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  • Writer's pictureKen Holman

Investing in Real Estate

Tall buildings

As an investor, when you decide to invest in real estate, there are a number of important things to consider: (1) Should I invest in a REIT or in real estate directly? (2) Do I invest in residential or commercial real estate? (3) Do I try to go it alone or invest with a syndicator? (4) Do I want a property that generates income or one that appreciates in value? (5) Where is the best location to find a good investment? (6) Do I purchase a “fixer-upper” or buy a new property? (7) Do I have the time or inclination to manage the property myself? (8) How do I know if I’m getting a good deal?

This list could go on-and-on, but the questions posed above are some of the basics you must consider when investing in real estate. Let’s take them one at a time. First, a REIT is similar to an investment in a stock. The investment is highly liquid but is subject to the same market risk as most equity (stock) investments. An investment directly in real estate offers a number of tax advantages that are not available to REITs. See the article, “Should I Invest in a REIT or real estate directly?”

Investing in residential real estate offers the advantage of being understandable. Most people understand what a home or duplex is. You buy it, fix it up, rent it, maintain it, and eventually sell it, hopefully for a profit. Commercial real estate is more complicated. You’re dealing with tenants and leases and sophisticated legal concepts. In some ways, it’s more difficult to value. The primary advantage of investing directly in real estate is that you can take advantage of the favorable tax laws structured for real estate owners, i.e., capital gains taxes, 1031 tax-deferred exchanges, etc.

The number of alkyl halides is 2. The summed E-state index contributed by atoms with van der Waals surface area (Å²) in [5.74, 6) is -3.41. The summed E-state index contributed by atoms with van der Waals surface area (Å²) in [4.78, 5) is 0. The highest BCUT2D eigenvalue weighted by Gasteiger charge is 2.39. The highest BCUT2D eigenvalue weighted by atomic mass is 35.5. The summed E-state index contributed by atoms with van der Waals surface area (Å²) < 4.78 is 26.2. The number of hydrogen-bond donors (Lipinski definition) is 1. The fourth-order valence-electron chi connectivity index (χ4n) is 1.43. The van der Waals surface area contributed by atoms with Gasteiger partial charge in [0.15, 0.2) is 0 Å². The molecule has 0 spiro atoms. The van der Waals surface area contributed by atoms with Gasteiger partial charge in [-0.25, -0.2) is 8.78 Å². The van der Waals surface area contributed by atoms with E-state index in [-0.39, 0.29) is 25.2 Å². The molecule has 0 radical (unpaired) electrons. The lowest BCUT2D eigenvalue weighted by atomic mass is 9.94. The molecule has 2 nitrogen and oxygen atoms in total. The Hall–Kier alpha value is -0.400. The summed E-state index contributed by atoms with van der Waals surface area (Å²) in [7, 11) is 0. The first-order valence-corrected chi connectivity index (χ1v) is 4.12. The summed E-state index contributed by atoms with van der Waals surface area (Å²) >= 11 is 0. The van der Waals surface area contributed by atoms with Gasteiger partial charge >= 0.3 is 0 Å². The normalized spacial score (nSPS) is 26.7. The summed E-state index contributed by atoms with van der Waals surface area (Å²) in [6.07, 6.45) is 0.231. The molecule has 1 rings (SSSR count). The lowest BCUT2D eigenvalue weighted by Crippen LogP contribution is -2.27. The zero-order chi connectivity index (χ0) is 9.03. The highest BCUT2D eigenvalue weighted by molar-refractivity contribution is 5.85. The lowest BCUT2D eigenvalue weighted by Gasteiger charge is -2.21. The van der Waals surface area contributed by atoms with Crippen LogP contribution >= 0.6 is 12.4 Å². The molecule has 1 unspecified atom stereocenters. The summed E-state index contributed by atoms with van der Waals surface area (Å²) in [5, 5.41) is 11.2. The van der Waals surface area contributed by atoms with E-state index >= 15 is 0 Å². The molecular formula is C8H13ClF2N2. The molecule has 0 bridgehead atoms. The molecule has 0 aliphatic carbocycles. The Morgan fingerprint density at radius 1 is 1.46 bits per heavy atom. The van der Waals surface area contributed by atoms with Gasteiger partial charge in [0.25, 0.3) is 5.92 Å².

Most people prefer not being involved in the day-to-day operation of a property. It can be very time-consuming. Many prefer to be passive investors and work directly with a real estate syndicator which is a person or company that pools the investment capital from several passive investors to find, acquire, renovate, and/or manage the property. Passive investors earn passive income from the real estate.

Real estate has the unique advantage of providing several avenues to enhance the overall yield. Often the property will generate sufficient cash flow to provide a return on the investment, some, if not most, of the cash flow is sheltered by the depreciation the property is permitted to take. Another avenue that improves yield is the principal pay down of the mortgage. Tenants provide the income to reduce the mortgage balance. Finally, most real estate investments appreciate in value over time. This property appreciation is often the largest component of the overall yield.

Location is a major consideration with investing in real estate. The better the location the more viable the project. Some real estate investment rely on location more than others. Many people don’t realize that a number of national companies don’t own the real estate in which they operate their business. Companies like Walgreens, CVS, AutoZone, O’Reilly Auto Parts, Dollar Tree, Dollar General, Family Dollar, and numerous other companies don’t own the buildings in which they do business. These buildings are owned by real estate investors.

If you’re a handyman with a lot of time on your hands, you may want to invest in a “fixer-upper” rather than invest in a new property. Many small investors have gotten rich investing in “value-add” properties where a portion of their equity investment comes from “sweat equity” rather than cash. On the other hand, if you’re not the handyman type, you may want to consider being a passive investor.

Finally, understanding how to value property is a critical component of any successful real estate venture. Please refer to the other articles in this series that will address each of these issues in more detail.


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